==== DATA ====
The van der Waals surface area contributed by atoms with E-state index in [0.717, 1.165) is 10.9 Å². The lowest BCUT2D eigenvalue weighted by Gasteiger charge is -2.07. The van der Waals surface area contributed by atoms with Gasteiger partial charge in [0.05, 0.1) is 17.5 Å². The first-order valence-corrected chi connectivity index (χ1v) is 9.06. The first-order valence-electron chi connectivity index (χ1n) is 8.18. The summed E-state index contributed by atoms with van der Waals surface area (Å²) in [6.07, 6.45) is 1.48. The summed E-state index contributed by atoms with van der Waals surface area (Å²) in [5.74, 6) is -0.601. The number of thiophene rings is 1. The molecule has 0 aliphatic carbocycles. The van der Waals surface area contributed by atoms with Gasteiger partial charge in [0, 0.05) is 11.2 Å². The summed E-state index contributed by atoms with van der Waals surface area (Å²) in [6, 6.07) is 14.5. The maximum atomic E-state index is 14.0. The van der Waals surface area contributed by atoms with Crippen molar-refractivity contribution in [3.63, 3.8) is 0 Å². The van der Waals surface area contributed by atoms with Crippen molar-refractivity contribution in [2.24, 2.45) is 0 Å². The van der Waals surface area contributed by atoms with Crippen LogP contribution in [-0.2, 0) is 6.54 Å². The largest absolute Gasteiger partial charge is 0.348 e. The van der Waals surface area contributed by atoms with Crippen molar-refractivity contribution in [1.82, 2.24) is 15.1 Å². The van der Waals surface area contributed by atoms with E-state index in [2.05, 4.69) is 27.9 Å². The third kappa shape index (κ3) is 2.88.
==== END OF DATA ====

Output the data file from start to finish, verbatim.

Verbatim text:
The van der Waals surface area contributed by atoms with E-state index in [0.717, 1.165) is 10.9 Å². The lowest BCUT2D eigenvalue weighted by Gasteiger charge is -2.07. The van der Waals surface area contributed by atoms with Gasteiger partial charge in [0.05, 0.1) is 17.5 Å². The first-order valence-corrected chi connectivity index (χ1v) is 9.06. The first-order valence-electron chi connectivity index (χ1n) is 8.18. The summed E-state index contributed by atoms with van der Waals surface area (Å²) in [6.07, 6.45) is 1.48. The summed E-state index contributed by atoms with van der Waals surface area (Å²) in [5.74, 6) is -0.601. The number of thiophene rings is 1. The molecule has 0 aliphatic carbocycles. The van der Waals surface area contributed by atoms with Gasteiger partial charge in [0, 0.05) is 11.2 Å². The summed E-state index contributed by atoms with van der Waals surface area (Å²) in [6, 6.07) is 14.5. The maximum atomic E-state index is 14.0. The van der Waals surface area contributed by atoms with Crippen molar-refractivity contribution in [3.63, 3.8) is 0 Å². The van der Waals surface area contributed by atoms with Crippen molar-refractivity contribution in [2.24, 2.45) is 0 Å². The van der Waals surface area contributed by atoms with Crippen LogP contribution in [-0.2, 0) is 6.54 Å². The largest absolute Gasteiger partial charge is 0.348 e. The van der Waals surface area contributed by atoms with Crippen molar-refractivity contribution in [1.82, 2.24) is 15.1 Å². The van der Waals surface area contributed by atoms with E-state index in [2.05, 4.69) is 27.9 Å². The third kappa shape index (κ3) is 2.88.